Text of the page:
Jessica Berenbeim, a University Lecturer at the Faculty of English and a Fellow of Jesus College, has selected works from the Books On Books Collection for this exhibition. With the assistance of Justine Provino, a doctoral student at Cambridge, Berenbeim has arranged the works to effect a certain conversation. As she writes,
Artists’ experiments with books and letters have taken many forms, some of which look more like books than others. This exhibition of book art, and book-inspired art, opens a view of one of its most intriguing stories: the tradition of reflections, riffs, and responses to one seminal work, Stéphane Mallarmé’s A Roll of the Dice Never Will Abolish Chance (Un Coup de dés jamais n’abolira le hasard). Mallarmé’s experimental work celebrates its 125th anniversary in May 2022, when this exhibition opens. The particular objects on display here, and on view at the screening events, play on two central ideas inspired by this work: chance and visible language. The works in the exhibition are in effect a conversation about the intersection of those themes. What part does chance have to play in the way language is depicted on (or off) the page, and how might accidents of language determine how it looks? How does meaning settle throughout the forms of letters, words, lines, pages, and books, as well as in what the words say?
The exhibition and screenings include works by Jérémie Bennequin, Isabella Checcaglini & Mohammed Bennis, Robert Filliou, Ernest Fraenkel, Rodney Graham, ‘Estelle J.’, Michel Lorand, André Masson, Reinhold Nasshan, Michalis Pichler, Man Ray, Mitsou Ronat & Tibor Papp, and Honorine Tepfer.
Berenbeim and Provino have suspended seven plates from Pichler‘s homage to hang over the cases containing works by Bennequin, Nasshan, Lorand, Tepfer and Estelle J.. and quietly cast shadows to pun with those works and the exhibition’s title.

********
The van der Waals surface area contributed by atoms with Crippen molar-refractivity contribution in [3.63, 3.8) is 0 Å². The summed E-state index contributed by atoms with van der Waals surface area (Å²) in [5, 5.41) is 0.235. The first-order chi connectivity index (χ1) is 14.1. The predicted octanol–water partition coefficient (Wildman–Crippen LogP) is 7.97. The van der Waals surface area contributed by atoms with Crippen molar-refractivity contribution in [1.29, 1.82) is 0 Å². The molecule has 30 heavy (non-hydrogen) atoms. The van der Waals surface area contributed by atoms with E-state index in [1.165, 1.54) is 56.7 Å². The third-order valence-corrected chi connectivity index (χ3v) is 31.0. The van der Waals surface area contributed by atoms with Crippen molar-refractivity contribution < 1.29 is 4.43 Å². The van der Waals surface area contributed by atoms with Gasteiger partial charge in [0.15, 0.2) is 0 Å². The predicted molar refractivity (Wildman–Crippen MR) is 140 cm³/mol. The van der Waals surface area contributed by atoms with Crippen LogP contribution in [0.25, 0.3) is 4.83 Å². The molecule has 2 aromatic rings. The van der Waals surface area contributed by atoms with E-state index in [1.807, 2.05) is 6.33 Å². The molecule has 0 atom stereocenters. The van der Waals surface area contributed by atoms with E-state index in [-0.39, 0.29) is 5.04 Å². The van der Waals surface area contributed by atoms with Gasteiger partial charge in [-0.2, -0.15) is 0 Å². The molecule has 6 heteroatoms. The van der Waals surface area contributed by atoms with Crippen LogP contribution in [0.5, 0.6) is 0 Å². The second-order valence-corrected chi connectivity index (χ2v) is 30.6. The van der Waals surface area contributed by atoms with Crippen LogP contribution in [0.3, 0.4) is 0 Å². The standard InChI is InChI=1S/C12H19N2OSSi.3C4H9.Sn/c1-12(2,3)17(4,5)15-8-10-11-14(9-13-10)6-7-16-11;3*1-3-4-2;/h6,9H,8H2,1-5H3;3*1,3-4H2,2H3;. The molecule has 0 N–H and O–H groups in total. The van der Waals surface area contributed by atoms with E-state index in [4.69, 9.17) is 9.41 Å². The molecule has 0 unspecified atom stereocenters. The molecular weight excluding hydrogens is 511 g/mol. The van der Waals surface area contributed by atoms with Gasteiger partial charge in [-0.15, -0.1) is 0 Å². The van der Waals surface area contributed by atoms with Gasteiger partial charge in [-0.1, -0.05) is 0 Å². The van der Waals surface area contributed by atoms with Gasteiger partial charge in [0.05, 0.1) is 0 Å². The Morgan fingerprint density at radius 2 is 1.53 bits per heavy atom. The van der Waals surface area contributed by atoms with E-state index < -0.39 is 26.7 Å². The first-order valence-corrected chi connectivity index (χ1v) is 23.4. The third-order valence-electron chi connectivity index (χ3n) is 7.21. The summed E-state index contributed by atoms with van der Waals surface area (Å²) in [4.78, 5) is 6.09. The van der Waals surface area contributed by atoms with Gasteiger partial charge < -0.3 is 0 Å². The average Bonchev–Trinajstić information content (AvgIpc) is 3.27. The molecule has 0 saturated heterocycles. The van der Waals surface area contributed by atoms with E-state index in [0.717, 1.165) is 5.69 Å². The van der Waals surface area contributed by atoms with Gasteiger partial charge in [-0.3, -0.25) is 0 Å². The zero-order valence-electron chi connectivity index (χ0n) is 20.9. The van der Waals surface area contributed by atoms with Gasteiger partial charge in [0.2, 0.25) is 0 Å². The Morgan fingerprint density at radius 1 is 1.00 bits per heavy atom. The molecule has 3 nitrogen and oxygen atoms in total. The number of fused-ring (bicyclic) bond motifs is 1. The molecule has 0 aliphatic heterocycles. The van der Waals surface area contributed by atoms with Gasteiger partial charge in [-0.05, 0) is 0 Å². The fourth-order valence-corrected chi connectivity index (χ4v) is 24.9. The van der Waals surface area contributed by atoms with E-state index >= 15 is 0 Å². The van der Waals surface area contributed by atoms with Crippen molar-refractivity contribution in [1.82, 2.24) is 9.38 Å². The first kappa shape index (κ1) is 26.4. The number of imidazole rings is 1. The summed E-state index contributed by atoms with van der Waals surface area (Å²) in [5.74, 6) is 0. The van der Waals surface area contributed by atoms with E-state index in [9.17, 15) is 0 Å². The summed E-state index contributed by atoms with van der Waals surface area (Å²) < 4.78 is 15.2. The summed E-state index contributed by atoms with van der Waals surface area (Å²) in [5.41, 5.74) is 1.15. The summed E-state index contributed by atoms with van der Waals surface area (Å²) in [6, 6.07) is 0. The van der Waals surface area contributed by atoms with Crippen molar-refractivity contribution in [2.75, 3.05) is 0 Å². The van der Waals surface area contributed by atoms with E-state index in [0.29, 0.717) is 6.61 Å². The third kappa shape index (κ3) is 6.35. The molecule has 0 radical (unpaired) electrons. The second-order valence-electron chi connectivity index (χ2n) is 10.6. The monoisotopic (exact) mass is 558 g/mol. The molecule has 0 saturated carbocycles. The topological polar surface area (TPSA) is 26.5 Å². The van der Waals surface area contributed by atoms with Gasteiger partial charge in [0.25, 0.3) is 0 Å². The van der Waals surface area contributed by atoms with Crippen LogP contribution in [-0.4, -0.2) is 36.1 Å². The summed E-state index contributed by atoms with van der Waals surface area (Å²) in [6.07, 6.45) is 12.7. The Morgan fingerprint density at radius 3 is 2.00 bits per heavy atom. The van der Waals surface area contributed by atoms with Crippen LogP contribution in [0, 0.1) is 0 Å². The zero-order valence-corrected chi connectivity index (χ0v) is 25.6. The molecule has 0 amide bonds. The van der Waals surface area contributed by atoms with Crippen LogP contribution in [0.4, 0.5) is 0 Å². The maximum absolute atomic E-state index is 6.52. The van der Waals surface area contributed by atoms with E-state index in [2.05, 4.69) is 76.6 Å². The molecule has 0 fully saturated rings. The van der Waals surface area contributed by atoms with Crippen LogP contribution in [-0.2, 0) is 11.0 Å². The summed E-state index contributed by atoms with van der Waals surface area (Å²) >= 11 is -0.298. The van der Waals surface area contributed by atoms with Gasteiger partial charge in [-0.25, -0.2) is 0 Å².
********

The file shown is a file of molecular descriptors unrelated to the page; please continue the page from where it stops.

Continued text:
In a display case seemingly made for his particular work, the result of Bennequin’s long-distance performances of erasure with his colleague and publisher Antoine Lefebvre calls across the room to all the other works of chance and visible language.
Jérémie Bennequin, Un Coup de Dés jamais n’abolira le Hasard, Dé-composition (2009-2013)
With the sun streaming into West Court Gallery, the only things missing from the buzz of these conversations were perhaps canapés, champagne and name tags to celebrate the 125th anniversary of this strange poem’s publication.
Eins. Un. One. (1984) Robert Filliou Wooden die. 3 x 3 x 3 cm. Edition of 150 dice with handwritten signatures, signed ”r.f.’’. Edition by Armin Hundertmark. Acquired from Galerie van Gelder, 22 February 2022. Photos: Books On Books Collection.
This work first appeared in 1984 and has been displayed in several 21st-century exhibitions, including Robert Filliou’s first solo exhibition at the Henry Moore Institute in Leeds in 2013. The constellation of 16,000 multicolored dice, each with all six sides bearing a single dot, delivers one of the more humorous works of homage to Stéphane Mallarmé’s Un Coup de DésJamais N’Abolira le Hasard. With the guarantee of a single dot, it might be thought that chance has been abolished, whichever and however many dice are rolled. The multiple sizes and colors of the dice and the varied constellations into which they might fall per installation suggest otherwise.